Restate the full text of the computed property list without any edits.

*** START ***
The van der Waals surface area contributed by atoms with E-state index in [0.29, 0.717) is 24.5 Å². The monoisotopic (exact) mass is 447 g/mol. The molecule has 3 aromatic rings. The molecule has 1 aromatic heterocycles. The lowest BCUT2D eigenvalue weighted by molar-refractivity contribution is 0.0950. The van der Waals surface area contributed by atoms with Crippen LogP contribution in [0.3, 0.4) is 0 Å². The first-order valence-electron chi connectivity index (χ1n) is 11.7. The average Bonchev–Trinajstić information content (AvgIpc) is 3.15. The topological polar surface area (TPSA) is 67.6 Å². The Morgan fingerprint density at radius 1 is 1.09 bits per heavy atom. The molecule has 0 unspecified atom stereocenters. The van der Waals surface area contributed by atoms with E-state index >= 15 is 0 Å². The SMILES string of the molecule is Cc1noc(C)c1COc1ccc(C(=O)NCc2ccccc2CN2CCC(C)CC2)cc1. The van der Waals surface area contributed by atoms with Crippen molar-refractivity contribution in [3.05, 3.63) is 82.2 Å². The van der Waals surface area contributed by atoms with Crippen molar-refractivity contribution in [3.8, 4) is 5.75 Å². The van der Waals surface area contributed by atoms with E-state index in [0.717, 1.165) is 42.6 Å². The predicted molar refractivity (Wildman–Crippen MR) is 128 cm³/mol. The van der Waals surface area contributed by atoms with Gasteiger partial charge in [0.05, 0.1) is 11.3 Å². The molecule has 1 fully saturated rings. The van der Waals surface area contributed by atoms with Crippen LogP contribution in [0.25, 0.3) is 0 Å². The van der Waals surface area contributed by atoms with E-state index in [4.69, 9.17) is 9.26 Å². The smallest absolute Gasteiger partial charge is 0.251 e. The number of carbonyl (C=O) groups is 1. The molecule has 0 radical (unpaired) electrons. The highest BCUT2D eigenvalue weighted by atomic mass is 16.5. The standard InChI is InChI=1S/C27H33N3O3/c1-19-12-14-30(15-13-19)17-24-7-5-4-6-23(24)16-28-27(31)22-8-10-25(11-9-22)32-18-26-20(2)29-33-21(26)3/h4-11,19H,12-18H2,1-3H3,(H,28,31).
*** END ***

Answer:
The van der Waals surface area contributed by atoms with E-state index in [0.29, 0.717) is 24.5 Å². The monoisotopic (exact) mass is 447 g/mol. The molecule has 3 aromatic rings. The molecule has 1 aromatic heterocycles. The lowest BCUT2D eigenvalue weighted by molar-refractivity contribution is 0.0950. The van der Waals surface area contributed by atoms with Crippen LogP contribution in [0.3, 0.4) is 0 Å². The first-order valence-electron chi connectivity index (χ1n) is 11.7. The average Bonchev–Trinajstić information content (AvgIpc) is 3.15. The topological polar surface area (TPSA) is 67.6 Å². The Morgan fingerprint density at radius 1 is 1.09 bits per heavy atom. The molecule has 0 unspecified atom stereocenters. The van der Waals surface area contributed by atoms with E-state index >= 15 is 0 Å². The SMILES string of the molecule is Cc1noc(C)c1COc1ccc(C(=O)NCc2ccccc2CN2CCC(C)CC2)cc1. The van der Waals surface area contributed by atoms with Crippen molar-refractivity contribution in [3.05, 3.63) is 82.2 Å². The van der Waals surface area contributed by atoms with Crippen molar-refractivity contribution in [3.8, 4) is 5.75 Å². The van der Waals surface area contributed by atoms with E-state index in [0.717, 1.165) is 42.6 Å². The predicted molar refractivity (Wildman–Crippen MR) is 128 cm³/mol. The van der Waals surface area contributed by atoms with Gasteiger partial charge in [0.05, 0.1) is 11.3 Å². The molecule has 1 fully saturated rings. The van der Waals surface area contributed by atoms with Crippen LogP contribution in [0.25, 0.3) is 0 Å². The van der Waals surface area contributed by atoms with E-state index in [4.69, 9.17) is 9.26 Å². The smallest absolute Gasteiger partial charge is 0.251 e. The number of carbonyl (C=O) groups is 1. The molecule has 0 radical (unpaired) electrons. The highest BCUT2D eigenvalue weighted by atomic mass is 16.5. The standard InChI is InChI=1S/C27H33N3O3/c1-19-12-14-30(15-13-19)17-24-7-5-4-6-23(24)16-28-27(31)22-8-10-25(11-9-22)32-18-26-20(2)29-33-21(26)3/h4-11,19H,12-18H2,1-3H3,(H,28,31).